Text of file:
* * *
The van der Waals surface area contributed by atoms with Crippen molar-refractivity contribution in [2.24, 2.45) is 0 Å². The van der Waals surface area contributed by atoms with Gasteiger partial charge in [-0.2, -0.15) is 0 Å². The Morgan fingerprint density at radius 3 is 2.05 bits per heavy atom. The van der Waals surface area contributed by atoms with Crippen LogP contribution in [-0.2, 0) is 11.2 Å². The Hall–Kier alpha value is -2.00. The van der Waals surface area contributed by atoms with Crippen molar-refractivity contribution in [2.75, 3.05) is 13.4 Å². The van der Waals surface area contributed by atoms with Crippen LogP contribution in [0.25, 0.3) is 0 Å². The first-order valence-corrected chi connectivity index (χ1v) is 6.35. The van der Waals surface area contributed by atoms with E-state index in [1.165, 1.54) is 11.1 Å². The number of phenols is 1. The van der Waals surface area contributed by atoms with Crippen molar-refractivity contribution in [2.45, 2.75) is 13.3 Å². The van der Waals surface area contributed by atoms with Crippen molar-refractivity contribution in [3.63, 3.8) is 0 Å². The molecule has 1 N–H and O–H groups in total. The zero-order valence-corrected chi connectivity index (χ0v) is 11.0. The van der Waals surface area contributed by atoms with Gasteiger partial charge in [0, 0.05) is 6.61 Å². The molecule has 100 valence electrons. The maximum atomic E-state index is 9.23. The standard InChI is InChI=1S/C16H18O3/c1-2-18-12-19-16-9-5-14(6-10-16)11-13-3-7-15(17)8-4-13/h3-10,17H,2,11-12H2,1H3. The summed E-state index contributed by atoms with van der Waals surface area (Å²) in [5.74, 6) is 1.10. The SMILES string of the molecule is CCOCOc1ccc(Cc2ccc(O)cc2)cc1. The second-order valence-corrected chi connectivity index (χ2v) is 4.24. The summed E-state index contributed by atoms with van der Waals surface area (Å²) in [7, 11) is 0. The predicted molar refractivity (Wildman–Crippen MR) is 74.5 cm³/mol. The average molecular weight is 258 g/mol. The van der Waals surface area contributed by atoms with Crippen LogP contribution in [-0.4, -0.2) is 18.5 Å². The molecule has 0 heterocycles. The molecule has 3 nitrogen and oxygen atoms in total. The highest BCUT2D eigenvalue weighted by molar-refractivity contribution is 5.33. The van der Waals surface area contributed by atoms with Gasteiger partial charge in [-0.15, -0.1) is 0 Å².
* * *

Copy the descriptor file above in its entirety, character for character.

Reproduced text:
The van der Waals surface area contributed by atoms with Crippen molar-refractivity contribution in [2.24, 2.45) is 0 Å². The van der Waals surface area contributed by atoms with Gasteiger partial charge in [-0.2, -0.15) is 0 Å². The Morgan fingerprint density at radius 3 is 2.05 bits per heavy atom. The van der Waals surface area contributed by atoms with Crippen LogP contribution in [-0.2, 0) is 11.2 Å². The Hall–Kier alpha value is -2.00. The van der Waals surface area contributed by atoms with Crippen molar-refractivity contribution in [2.75, 3.05) is 13.4 Å². The van der Waals surface area contributed by atoms with Crippen LogP contribution in [0.25, 0.3) is 0 Å². The first-order valence-corrected chi connectivity index (χ1v) is 6.35. The van der Waals surface area contributed by atoms with E-state index in [1.165, 1.54) is 11.1 Å². The number of phenols is 1. The van der Waals surface area contributed by atoms with Crippen molar-refractivity contribution in [2.45, 2.75) is 13.3 Å². The van der Waals surface area contributed by atoms with Crippen molar-refractivity contribution in [3.63, 3.8) is 0 Å². The molecule has 1 N–H and O–H groups in total. The zero-order valence-corrected chi connectivity index (χ0v) is 11.0. The van der Waals surface area contributed by atoms with Gasteiger partial charge in [0, 0.05) is 6.61 Å². The molecule has 100 valence electrons. The maximum atomic E-state index is 9.23. The standard InChI is InChI=1S/C16H18O3/c1-2-18-12-19-16-9-5-14(6-10-16)11-13-3-7-15(17)8-4-13/h3-10,17H,2,11-12H2,1H3. The summed E-state index contributed by atoms with van der Waals surface area (Å²) in [5.74, 6) is 1.10. The SMILES string of the molecule is CCOCOc1ccc(Cc2ccc(O)cc2)cc1. The second-order valence-corrected chi connectivity index (χ2v) is 4.24. The summed E-state index contributed by atoms with van der Waals surface area (Å²) in [7, 11) is 0. The predicted molar refractivity (Wildman–Crippen MR) is 74.5 cm³/mol. The average molecular weight is 258 g/mol. The van der Waals surface area contributed by atoms with Crippen LogP contribution in [-0.4, -0.2) is 18.5 Å². The molecule has 0 heterocycles. The molecule has 3 nitrogen and oxygen atoms in total. The highest BCUT2D eigenvalue weighted by molar-refractivity contribution is 5.33. The van der Waals surface area contributed by atoms with Gasteiger partial charge in [-0.15, -0.1) is 0 Å².